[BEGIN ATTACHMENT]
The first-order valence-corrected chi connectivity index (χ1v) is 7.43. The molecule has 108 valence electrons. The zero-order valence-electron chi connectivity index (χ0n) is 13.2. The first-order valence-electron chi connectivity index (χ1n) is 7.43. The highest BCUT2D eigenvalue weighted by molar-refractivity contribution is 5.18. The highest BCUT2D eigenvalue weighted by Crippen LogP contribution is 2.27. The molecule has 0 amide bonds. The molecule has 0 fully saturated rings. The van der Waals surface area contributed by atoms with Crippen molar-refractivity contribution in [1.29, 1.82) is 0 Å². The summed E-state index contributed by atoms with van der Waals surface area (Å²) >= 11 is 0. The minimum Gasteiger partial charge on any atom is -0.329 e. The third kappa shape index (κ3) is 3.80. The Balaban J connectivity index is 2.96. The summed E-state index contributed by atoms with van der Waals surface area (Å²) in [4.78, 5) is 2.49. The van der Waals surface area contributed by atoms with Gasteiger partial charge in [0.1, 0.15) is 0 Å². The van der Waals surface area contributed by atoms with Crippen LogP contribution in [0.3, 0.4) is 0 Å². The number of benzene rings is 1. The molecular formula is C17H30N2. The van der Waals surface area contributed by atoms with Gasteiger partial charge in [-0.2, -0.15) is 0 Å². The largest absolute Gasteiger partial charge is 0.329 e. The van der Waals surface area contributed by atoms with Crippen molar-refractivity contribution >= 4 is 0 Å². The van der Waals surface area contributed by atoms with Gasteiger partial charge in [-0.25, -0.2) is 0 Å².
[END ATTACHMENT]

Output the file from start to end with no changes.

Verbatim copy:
The first-order valence-corrected chi connectivity index (χ1v) is 7.43. The molecule has 108 valence electrons. The zero-order valence-electron chi connectivity index (χ0n) is 13.2. The first-order valence-electron chi connectivity index (χ1n) is 7.43. The highest BCUT2D eigenvalue weighted by molar-refractivity contribution is 5.18. The highest BCUT2D eigenvalue weighted by Crippen LogP contribution is 2.27. The molecule has 0 amide bonds. The molecule has 0 fully saturated rings. The van der Waals surface area contributed by atoms with Crippen molar-refractivity contribution in [1.29, 1.82) is 0 Å². The summed E-state index contributed by atoms with van der Waals surface area (Å²) >= 11 is 0. The minimum Gasteiger partial charge on any atom is -0.329 e. The third kappa shape index (κ3) is 3.80. The Balaban J connectivity index is 2.96. The summed E-state index contributed by atoms with van der Waals surface area (Å²) in [4.78, 5) is 2.49. The van der Waals surface area contributed by atoms with Gasteiger partial charge in [0.1, 0.15) is 0 Å². The van der Waals surface area contributed by atoms with Crippen LogP contribution in [0.3, 0.4) is 0 Å². The number of benzene rings is 1. The molecular formula is C17H30N2. The van der Waals surface area contributed by atoms with Gasteiger partial charge in [-0.2, -0.15) is 0 Å². The largest absolute Gasteiger partial charge is 0.329 e. The van der Waals surface area contributed by atoms with Crippen molar-refractivity contribution >= 4 is 0 Å². The van der Waals surface area contributed by atoms with Gasteiger partial charge in [-0.25, -0.2) is 0 Å².